“Everyone was shying away from the fact that the new Cartwright Gardens building would be big and tried to break it down,” says Lavington. “So we suggested that the new building should acknowledge its size and that if we were going to do a big building we would need more depth in the facade. From this idea grew the articulation of the facade and the stepping of the brickwork, which was tricky to resolve.”

“We also wanted to introduce a clear vertical order to the building to break down its scale into legible elements such as base, middle and top,” says Gavin Finnan, associate director at Maccreanor Lavington.

Maccreanor Lavington prepared large-scale, doll’s-house-like models and drawings to enable Camden Council, English Heritage and others to appreciate the facade’s depth and intricate brickwork.

There had also been a discussions around building the facade in Portland stone. But Lavington argued that Garden Halls is a residential building and stone is often perceived as a more formal building material. To this end, a light-coloured, buff, water-struck Petersen brick was selected and the stepping and texture achieved by the material created a stronger relationship to the other buildings in the square.

Garden Halls

The precast option

Early in the design process Maccreanor Lavington suggested brick-faced, precast off-site construction be adopted for the main Cartwright Gardens facade. This approach was later employed for the other brick facades on Leigh Street and the townhouses on Sandwich Street by TP Bennett, which varied in height from five to four storeys.

“One of the reasons for choosing off-site was because of the amount of stepping in the elevation. The stepped soffits would not be easy to make on site and would be very time-consuming and craftsmanship-orientated. Off-site also allows a degree of control over the complex, brick detailing,” says Lavington.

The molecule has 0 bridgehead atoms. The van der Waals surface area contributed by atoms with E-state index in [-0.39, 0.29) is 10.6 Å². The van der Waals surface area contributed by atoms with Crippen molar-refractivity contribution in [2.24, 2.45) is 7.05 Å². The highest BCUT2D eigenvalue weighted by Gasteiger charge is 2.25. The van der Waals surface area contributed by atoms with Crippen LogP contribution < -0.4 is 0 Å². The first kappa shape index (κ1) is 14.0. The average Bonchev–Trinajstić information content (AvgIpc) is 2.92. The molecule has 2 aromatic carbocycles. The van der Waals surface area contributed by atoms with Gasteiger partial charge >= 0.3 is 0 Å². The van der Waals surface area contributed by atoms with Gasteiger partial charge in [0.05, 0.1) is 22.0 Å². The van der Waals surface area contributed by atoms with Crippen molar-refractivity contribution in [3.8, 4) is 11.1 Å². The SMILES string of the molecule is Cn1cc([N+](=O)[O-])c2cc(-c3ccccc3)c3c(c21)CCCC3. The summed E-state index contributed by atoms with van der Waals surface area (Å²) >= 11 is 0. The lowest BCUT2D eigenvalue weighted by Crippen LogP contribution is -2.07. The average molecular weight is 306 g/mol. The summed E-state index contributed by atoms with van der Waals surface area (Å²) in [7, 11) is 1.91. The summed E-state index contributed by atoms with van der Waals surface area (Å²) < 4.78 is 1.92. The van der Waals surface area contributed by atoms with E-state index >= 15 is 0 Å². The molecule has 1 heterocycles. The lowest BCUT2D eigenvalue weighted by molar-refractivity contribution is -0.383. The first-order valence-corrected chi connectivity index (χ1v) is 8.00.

“There was also a time pressure,” says Manasijevic. “If built conventionally, the programme would take much longer, would be less precise, more expensive and would need scaffolding. I don’t think the quality achieved with off-site manufacture would be easily replicated if built in-situ.”

Maccreanor Lavington had considerable experience in using brick-faced precast for other projects – its first foray into this method of construction was the Lux Building on Hoxton Square back in 1997. “What is interesting about the off-site method is how the techniques and refinement of the technology has allowed us to do something quite crafted, such as the steps and reveals, in what is actually a monolithic way,” says Finnan. “All the brick elements are load-bearing to the ground and there aren’t massive joints in between, which gives the brick an almost stone-like, carved appearance.”

There was a further benefit to specifying the Petersen brick. During the precasting process bricks are cut in half, and generally, bricks only have a good face on one side. However, Petersen produces bricks with a good face on both sides, so both halves could be used, making it more cost-effective.

Garden Halls

Source: MLA

Cut bricks being laid in precast formwork

Mansard roof

A seven-storey building was proposed for Cartwright Gardens, with the additional two-storey roof expressed as a mansard set behind a parapet. The ground and first floors are grouped to form a single base to the building with brickwork piers rusticated by recessing every fifth course. The upper five storeys read as a series of stepped brick piers and frames over window openings that are grouped together to form a vertical order over the facade.